Were these the most extreme conditions you encountered?
I’d say Ethiopia was the most extreme, both culturally and geologically. I met so many tribal groups, from the Marsabit to the Dukana to the Hamar people, and the differences between them were enormous. And then there’s the land; I climbed 2,000 metres above sea level in the Simian Mountains, which run along the Great Rift Valley — one of the most spectacular places on Earth — before dipping down to one of the lowest and hottest places on the planet a bit further north. Yes, Ethiopia had every single challenge imaginable. 

What’s the biggest change we need to make as a planet?
Bridging the gap. Both individuals and societies need to learn about other cultures and not only accept them but celebrate their differences. The more we share these things, the more we become empathetic to each other and the more we realise we’re all living on the same rock. For me, it doesn’t matter what we get done; if we can’t get along with each other, no matter what we do, we’re heading for disaster.

What was the most beautiful place you visited?
The sunsets on Lake Malawi are breathtaking. The African sun is such a vivid bright orange, and because the water is so still, often you can’t tell where the sky ends and the water begins. When the sun sets its looks like its melting — slowly dripping into the lake.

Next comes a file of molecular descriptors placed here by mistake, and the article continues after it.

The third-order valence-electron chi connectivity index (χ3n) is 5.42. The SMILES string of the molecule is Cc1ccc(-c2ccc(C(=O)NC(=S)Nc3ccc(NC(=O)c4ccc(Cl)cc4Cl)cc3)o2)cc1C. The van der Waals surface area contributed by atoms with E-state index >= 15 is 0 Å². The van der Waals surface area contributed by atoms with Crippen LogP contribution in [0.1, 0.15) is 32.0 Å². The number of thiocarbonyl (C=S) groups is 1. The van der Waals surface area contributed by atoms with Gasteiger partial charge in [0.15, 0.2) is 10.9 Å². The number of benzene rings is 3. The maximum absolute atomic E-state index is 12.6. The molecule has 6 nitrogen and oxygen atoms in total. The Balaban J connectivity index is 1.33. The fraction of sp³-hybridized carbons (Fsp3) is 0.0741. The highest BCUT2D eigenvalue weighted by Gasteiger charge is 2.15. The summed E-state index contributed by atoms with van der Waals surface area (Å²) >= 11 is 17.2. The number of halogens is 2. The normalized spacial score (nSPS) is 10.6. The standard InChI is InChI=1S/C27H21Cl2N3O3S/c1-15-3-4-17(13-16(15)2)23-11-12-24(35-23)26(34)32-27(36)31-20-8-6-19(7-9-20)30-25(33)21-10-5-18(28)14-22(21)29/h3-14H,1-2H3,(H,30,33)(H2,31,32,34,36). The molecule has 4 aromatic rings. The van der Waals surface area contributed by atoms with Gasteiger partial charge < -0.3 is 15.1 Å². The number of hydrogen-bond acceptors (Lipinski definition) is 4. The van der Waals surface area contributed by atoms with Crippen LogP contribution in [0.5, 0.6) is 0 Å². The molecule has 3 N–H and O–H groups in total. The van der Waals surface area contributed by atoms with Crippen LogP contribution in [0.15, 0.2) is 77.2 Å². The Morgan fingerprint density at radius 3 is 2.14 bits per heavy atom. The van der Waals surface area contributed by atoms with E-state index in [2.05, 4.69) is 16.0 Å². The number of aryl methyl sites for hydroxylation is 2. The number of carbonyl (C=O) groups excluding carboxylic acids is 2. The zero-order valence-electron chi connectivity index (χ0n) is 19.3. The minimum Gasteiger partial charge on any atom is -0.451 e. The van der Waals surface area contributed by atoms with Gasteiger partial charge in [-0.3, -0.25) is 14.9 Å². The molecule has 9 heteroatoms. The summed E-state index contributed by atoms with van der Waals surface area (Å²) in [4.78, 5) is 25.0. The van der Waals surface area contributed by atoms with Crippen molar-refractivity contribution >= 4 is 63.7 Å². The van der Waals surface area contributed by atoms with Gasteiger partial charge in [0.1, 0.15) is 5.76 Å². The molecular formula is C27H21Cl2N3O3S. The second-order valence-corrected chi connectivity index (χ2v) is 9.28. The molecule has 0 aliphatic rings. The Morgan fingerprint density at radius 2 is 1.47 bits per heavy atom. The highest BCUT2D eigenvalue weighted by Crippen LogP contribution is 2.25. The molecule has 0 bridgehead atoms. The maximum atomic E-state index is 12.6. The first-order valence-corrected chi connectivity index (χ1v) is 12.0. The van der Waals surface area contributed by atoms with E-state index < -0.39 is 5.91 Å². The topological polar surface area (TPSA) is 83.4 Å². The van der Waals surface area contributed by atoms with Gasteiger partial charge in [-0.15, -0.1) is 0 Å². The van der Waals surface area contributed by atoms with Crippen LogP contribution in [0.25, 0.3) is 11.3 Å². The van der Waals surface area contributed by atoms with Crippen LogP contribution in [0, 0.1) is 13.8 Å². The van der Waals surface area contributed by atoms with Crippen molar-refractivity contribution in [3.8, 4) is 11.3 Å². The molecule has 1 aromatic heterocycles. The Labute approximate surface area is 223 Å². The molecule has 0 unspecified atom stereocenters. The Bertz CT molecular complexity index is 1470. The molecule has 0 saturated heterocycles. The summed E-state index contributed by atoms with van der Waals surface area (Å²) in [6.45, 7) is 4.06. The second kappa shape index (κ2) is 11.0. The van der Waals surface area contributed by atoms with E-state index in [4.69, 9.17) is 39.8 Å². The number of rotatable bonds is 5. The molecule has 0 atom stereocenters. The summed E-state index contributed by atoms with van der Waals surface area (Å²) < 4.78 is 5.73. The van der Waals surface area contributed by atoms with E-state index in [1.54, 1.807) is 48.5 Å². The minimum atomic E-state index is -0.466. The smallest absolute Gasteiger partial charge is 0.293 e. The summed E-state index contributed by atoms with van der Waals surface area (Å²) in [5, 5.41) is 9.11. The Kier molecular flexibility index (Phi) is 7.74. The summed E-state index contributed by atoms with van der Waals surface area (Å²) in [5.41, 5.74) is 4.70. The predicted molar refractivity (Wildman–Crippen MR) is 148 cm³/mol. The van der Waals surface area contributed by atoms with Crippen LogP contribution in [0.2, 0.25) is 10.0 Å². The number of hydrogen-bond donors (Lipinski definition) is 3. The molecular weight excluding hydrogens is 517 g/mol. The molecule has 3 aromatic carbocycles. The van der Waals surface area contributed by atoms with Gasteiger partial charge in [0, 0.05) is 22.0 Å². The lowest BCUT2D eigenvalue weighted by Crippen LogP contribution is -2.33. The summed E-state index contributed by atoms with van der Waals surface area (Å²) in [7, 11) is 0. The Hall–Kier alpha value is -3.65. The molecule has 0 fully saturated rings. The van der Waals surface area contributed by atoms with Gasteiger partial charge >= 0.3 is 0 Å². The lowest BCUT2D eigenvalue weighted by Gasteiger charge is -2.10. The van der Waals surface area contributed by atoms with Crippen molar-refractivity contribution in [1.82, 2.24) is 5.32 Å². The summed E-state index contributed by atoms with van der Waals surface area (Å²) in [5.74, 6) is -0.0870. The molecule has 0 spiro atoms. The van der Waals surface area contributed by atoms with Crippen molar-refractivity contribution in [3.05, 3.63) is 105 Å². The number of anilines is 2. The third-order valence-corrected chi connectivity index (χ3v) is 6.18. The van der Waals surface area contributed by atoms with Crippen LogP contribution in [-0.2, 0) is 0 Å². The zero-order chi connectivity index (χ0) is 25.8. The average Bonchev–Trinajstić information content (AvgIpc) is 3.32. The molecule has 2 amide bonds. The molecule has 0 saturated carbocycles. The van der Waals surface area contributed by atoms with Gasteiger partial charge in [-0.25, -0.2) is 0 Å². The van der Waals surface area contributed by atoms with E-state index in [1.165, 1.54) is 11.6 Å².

What was your favourite meal?
Ethiopian food, oh my goodness. The injera (fermented flatbread), the tibs (dips), it’s all incredible, but also the way they share food in their culture is really beautiful. I was in a restaurant once and met a former rebel activist who started feeding me with his hands — I learnt later that it’s a sign of endearment.

Mario Rigby on his two-year voyage of the African continent, from Cairo to Cape Town. For Mario's next adventure, he'll be kayaking 220 miles across Canada's Lake Ontario for charity, and to raise awareness for sustainable travel. 

Photograph by Mario Rigby

Whom do you hope to inspire?
I’m working with a lot of young black communities, encouraging and inspiring them to get out there. The narrative has always been that the explorer looks a certain way, and that’s never like me, but I want to change that. I hope people will see me and think, ‘Yes, I can do it too’.

Where to next?
I’m kayaking across Lake Ontario; it’s one of Canada’s great lakes and is 220 miles across. The aim is to promote local and sustainable travel, showing to people how they can have a crazy, cool adventure but at the same time keep it in their own backyard. We’re raising money for My Stand, a charity for at-risk youth who don’t have access to the great outdoors.

Mario works with a number of charities that are close to his heart, including The Rainmaker Enterprisewhich works to transform lives in South Sudan by installing solar-powered water systems. 

Follow @MarioRigby on social media, or visit his website